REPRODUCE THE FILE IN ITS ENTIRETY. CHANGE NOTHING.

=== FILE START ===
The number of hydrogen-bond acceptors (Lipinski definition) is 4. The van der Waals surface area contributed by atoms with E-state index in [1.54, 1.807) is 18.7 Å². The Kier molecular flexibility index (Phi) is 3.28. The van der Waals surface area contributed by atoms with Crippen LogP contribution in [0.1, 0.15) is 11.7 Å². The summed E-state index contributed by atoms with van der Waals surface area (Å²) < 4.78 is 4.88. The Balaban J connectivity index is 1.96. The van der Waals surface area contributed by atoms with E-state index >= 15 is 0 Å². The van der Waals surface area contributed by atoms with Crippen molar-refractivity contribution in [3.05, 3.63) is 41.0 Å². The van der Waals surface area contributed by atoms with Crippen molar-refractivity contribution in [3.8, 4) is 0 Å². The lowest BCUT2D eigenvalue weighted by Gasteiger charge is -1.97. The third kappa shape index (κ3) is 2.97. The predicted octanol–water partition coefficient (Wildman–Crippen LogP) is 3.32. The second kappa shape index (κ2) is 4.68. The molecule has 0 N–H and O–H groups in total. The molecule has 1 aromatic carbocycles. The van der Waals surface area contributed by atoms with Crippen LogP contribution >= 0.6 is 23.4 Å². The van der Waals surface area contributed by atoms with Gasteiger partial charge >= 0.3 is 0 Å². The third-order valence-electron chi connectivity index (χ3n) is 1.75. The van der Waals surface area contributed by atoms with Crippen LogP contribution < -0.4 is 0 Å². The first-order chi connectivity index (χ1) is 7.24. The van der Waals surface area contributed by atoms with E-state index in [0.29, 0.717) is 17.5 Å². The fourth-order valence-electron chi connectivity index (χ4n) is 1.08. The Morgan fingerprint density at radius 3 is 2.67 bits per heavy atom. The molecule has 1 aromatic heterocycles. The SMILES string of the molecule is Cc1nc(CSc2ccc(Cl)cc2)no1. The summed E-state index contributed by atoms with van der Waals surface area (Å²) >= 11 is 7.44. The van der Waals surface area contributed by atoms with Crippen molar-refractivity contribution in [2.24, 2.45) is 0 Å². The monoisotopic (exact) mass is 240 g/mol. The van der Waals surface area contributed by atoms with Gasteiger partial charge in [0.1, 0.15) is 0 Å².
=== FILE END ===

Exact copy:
The number of hydrogen-bond acceptors (Lipinski definition) is 4. The van der Waals surface area contributed by atoms with E-state index in [1.54, 1.807) is 18.7 Å². The Kier molecular flexibility index (Phi) is 3.28. The van der Waals surface area contributed by atoms with Crippen LogP contribution in [0.1, 0.15) is 11.7 Å². The summed E-state index contributed by atoms with van der Waals surface area (Å²) < 4.78 is 4.88. The Balaban J connectivity index is 1.96. The van der Waals surface area contributed by atoms with E-state index >= 15 is 0 Å². The van der Waals surface area contributed by atoms with Crippen molar-refractivity contribution in [3.05, 3.63) is 41.0 Å². The van der Waals surface area contributed by atoms with Crippen molar-refractivity contribution in [3.8, 4) is 0 Å². The lowest BCUT2D eigenvalue weighted by Gasteiger charge is -1.97. The third kappa shape index (κ3) is 2.97. The predicted octanol–water partition coefficient (Wildman–Crippen LogP) is 3.32. The second kappa shape index (κ2) is 4.68. The molecule has 0 N–H and O–H groups in total. The molecule has 1 aromatic carbocycles. The van der Waals surface area contributed by atoms with Crippen LogP contribution >= 0.6 is 23.4 Å². The van der Waals surface area contributed by atoms with Gasteiger partial charge >= 0.3 is 0 Å². The third-order valence-electron chi connectivity index (χ3n) is 1.75. The van der Waals surface area contributed by atoms with Crippen LogP contribution < -0.4 is 0 Å². The first-order chi connectivity index (χ1) is 7.24. The van der Waals surface area contributed by atoms with E-state index in [0.29, 0.717) is 17.5 Å². The fourth-order valence-electron chi connectivity index (χ4n) is 1.08. The Morgan fingerprint density at radius 3 is 2.67 bits per heavy atom. The molecule has 1 aromatic heterocycles. The SMILES string of the molecule is Cc1nc(CSc2ccc(Cl)cc2)no1. The summed E-state index contributed by atoms with van der Waals surface area (Å²) >= 11 is 7.44. The van der Waals surface area contributed by atoms with Crippen molar-refractivity contribution in [2.24, 2.45) is 0 Å². The monoisotopic (exact) mass is 240 g/mol. The van der Waals surface area contributed by atoms with Gasteiger partial charge in [0.1, 0.15) is 0 Å².